1 Now there were some present at that time who told Jesus about the Galileans whose blood Pilate had mixed with their sacrifices. 2 Jesus answered, “Do you think that these Galileans were worse sinners than all the other Galileans because they suffered this way? 3 I tell you, no! But unless you repent, you too will all perish. 4 Or those eighteen who died when the tower in Siloam fell on them–do you think they were more guilty than all the others living in Jerusalem? 5 I tell you, no! But unless you repent, you too will all perish.” 6 Then he told this parable: “A man had a fig tree, planted in his vineyard, and he went to look for fruit on it, but did not find any. 7 So he said to the man who took care of the vineyard, ‘For three years now I’ve been coming to look for fruit on this fig tree and haven’t found any. Cut it down! Why should it use up the soil?’ 8 “‘Sir,’ the man replied, ‘leave it alone for one more year, and I’ll dig around it and fertilize it. 9 If it bears fruit next year, fine! If not, then cut it down.'” 10 On a Sabbath Jesus was teaching in one of the synagogues, 11 and a woman was there who had been crippled by a spirit for eighteen years. She was bent over and could not straighten up at all. 12 When Jesus saw her, he called her forward and said to her, “Woman, you are set free from your infirmity.” 13 Then he put his hands on her, and immediately she straightened up and praised God. 14 Indignant because Jesus had healed on the Sabbath, the synagogue ruler said to the people, “There are six days for work. So come and be healed on those days, not on the Sabbath.” 15 The Lord answered him, “You hypocrites! Doesn’t each of you on the Sabbath untie his ox or donkey from the stall and lead it out to give it water? 16 Then should not this woman, a daughter of Abraham, whom Satan has kept bound for eighteen long years, be set free on the Sabbath day from what bound her?” 17 When he said this, all his opponents were humiliated, but the people were delighted with all the wonderful things he was doing. 18 Then Jesus asked, “What is the kingdom of God like? What shall I compare it to? 19 It is like a mustard seed, which a man took and planted in his garden. It grew and became a tree, and the birds of the air perched in its branches.” 20 Again he asked, “What shall I compare the kingdom of God to? 21 It is like yeast that a woman took and mixed into a large amount of flour until it worked all through the dough.” 22 Then Jesus went through the towns and villages, teaching as he made his way to Jerusalem. 23 Someone asked him, “Lord, are only a few people going to be saved?” He said to them, 24 “Make every effort to enter through the narrow door, because many, I tell you, will try to enter and will not be able to. 25 Once the owner of the house gets up and closes the door, you will stand outside knocking and pleading, ‘Sir, open the door for us.’ “But he will answer, ‘I don’t know you or where you come from.’ 26 “Then you will say, ‘We ate and drank with you, and you taught in our streets.’ 27 “But he will reply, ‘I don’t know you or where you come from. Away from me, all you evildoers!’ 28 “There will be weeping there, and gnashing of teeth, when you see Abraham, Isaac and Jacob and all the prophets in the kingdom of God, but you yourselves thrown out. 29 People will come from east and west and north and south, and will take their places at the feast in the kingdom of God. 30 Indeed there are those who are last who will be first, and first who will be last.” 31 At that time some Pharisees came to Jesus and said to him, “Leave this place and go somewhere else. Herod wants to kill you.” 32 He replied, “Go tell that fox, ‘I will drive out demons and heal people today and tomorrow, and on the third day I will reach my goal.’ 33 In any case, I must keep going today and tomorrow and the next day–for surely no prophet can die outside Jerusalem! 34 “O Jerusalem, Jerusalem, you who kill the prophets and stone those sent to you, how often I have longed to gather your children together, as a hen gathers her chicks under her wings, but you were not willing! 35 Look, your house is left to you desolate. I tell you, you will not see me again until you say, ‘Blessed is he who comes in the name of the Lord.'”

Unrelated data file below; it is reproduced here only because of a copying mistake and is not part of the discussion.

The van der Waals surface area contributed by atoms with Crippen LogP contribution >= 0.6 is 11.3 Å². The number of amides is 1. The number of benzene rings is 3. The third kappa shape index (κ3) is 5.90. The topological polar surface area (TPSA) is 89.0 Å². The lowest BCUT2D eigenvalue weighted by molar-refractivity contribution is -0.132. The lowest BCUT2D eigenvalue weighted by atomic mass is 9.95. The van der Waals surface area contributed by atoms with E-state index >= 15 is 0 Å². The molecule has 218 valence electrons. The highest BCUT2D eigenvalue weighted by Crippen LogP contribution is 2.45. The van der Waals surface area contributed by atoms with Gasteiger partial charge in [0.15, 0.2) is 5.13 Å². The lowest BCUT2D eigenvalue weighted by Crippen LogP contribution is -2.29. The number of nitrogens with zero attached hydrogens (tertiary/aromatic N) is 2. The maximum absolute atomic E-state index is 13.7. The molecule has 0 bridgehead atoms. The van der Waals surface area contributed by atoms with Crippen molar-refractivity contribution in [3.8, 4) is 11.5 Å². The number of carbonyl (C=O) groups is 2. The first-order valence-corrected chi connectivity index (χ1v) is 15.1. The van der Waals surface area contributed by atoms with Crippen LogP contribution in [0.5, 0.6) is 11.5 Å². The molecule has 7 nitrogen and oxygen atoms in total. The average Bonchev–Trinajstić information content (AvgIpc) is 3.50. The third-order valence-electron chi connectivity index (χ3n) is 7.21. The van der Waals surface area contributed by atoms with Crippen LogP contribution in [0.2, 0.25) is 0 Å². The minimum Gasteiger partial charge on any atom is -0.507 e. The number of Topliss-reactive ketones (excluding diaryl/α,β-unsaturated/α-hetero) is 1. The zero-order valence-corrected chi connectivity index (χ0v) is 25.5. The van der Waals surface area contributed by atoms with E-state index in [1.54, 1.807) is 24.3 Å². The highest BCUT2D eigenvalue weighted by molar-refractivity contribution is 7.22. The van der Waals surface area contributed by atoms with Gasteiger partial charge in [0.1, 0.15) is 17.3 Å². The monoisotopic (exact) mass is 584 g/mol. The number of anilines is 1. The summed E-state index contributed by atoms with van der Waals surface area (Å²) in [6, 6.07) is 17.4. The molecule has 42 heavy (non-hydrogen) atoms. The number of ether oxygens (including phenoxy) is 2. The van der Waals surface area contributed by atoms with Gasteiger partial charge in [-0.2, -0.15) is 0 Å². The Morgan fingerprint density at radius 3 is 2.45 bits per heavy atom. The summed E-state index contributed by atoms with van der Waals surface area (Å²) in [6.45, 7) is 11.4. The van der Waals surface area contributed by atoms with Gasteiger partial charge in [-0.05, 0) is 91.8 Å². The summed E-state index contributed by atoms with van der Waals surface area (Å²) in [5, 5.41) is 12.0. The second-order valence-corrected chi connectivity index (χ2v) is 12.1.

At the end of Luke chapter 12, Jesus is telling the crowds that they need to make a choice about who Jesus is. This thread continues as we start Luke Chapter 13.